If .a package is being covered or protected which package is complete with its contents, then it is only necessary to feed such packages at the desired intervals through the extrusion die into the tubing just as the latter is being extruded, leaving suflicient air space between each package to permit heat sealing of the-endportions of the plastic tubing about each article after the individual articles carrying the tubing thereaboutare severed from the chain of articles produced in accordance with this invention.
If the article being encased or protected is an unfilled container, it can similarly be fed through the die into the tubing just as the latter is being extruded to produce a continuous chain or endless string of empty packages. Splitting halfway between the packages there is obtained an unfilled ackage or car-ton or container or closure which is encased except for the open end. The contents then may be inserted into the unfilled container, and the open end then automatically folded over and sealed as by heat.
The tubing which is extruded and utilized for encasement or ens'heathing of articles of any desired type, may be adapted to conform to the cross-sectional shape of the package, so that such extruded tubing may -be in cross-section, round, rectangular, hexagonal, oval, etc.
Referring to Figure '1 of t-hedrawings for illustrative apparatus that may be utilized in carrying out th present invention, there is shown an extrusion die 1 of cross-head type through which the material 2 -be'ing extruded is forced through the extrusion die orifice 3 about the core -I to form the continuous, seamless, extruded tube 5. Th core may be held in place 'by means of the nut =6 threaded onto the threaded end 1 of the core. The core 4 is provided with a passage I that passes directly through the core desirably centrally positioned within the die body I, which passageway opens into the interior of the "tubing 5 as it is being extruded. Thearticles to b'e "ensheathed or entub'e'd are shownatii and are-fed through the cross-head'in the passage "8 at-intervals as the tubing is being extruded so that the tubing '5 is' formed direetlyencasing-the article 3 with a space l between each'artic'le. Any desired means manual or otherwise but preferably automatic means may be utilized for feeding the rigid articles through the passageway into the tubing as it is being-extruded. If desired depending on the speed of theoperatin'g conditions, the nature of the synthetic :resinous material, etc, coolant I3 may be applied from the nozzle 14 as soon as the extruded material has covered the whole of the immediate article lpassing at this point to form a screen ofcoolant which may for example, be a water screen, to set the resin and shrink it onto the package so that the tubing inbetween the ensheathed articles is shrunk to a lesser diameter as shown at '15 and set in t'his condition. An air lock may be used 'to control the pressure within the tubing.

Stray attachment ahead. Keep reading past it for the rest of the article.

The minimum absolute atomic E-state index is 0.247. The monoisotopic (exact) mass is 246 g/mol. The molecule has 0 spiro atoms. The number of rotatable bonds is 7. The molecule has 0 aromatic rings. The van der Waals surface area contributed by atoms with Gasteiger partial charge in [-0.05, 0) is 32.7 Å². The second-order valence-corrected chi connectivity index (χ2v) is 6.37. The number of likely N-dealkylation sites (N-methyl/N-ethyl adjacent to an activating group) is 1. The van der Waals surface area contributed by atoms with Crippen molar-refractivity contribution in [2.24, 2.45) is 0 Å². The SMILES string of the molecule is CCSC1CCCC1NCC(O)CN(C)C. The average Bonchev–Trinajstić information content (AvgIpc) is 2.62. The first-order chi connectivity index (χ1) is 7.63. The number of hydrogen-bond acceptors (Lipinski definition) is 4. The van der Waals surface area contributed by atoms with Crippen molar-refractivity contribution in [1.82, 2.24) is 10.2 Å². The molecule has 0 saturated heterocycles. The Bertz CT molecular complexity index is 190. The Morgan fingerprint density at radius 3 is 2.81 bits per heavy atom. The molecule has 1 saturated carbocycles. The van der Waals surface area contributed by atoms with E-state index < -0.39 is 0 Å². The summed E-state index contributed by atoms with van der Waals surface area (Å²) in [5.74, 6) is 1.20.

If desired, the air pressure within the tubing may also be controlled in=other ways. Thus a passageway is through the core may lead from a point within the tubing where it is first being formed about the article 9. as shown at L'Lback through the core 4 to the outlet I8. The production of a few inches'of vacuum applied as the package emerges from the die-causes the tubing to contract just ahead of the-article, and to .produce immediate heat sealing of the-tubing about the article. The few inches of vacuum may then be replaced by a few inches of water pressure as the next package is -inserted. These operations may be carried out correlated with the operations of feeding the articles through the passageway 8 into the tubing as the'latter is-being extruded.
The apparatus shown-in Figure 1 may be set up to extrude tubing in a vertical position :so that the articles 9 may drop by gravity through the passageway 8 to the point where the tubing is leaving the extrusion die. As the tubing is formed by extrusion, the article 9 will travel along with it. The article 9 would be dropped into the passageway successively at spaced intervals.
'The chain of articles encased in the tubing produced by the apparatus of "Figure 1 may be taken off of that apparatus in the manner-shown in Figure 2, the continuous chain of articles 9, 9 in the tubing 5 passing under wheel i2 onto the belt conveyor [9.
Any desired means may be utilized to cut the tubing carrying encased articles to produce either an individual article carrying the encasement thereabout, or-a chain of such articles. Depending on whether individual articles are severed at this point from the chain --of articles or whether a group of articles remain together in the chain, various procedures are .possible.
As shown in Figure 3, there may be produced a chain of sheath closures or articles 9, -9 spaced from each other by .the spacings l0 within the continuous length of extruded tubing -5. Where an empty package, sealed-at oneend, as forexample a cardboard film box is to beensheathed and subsequently the film roll insertedythe following procedure may be carried out. The empty packages sealed atone end,=are fed into the tubing as the lattgris being extruded as explained above, the empty packages being fed, however, alternately'with the open *end forward and the sealed end forward. This will give .a series of ensheathed empty packages 8, 8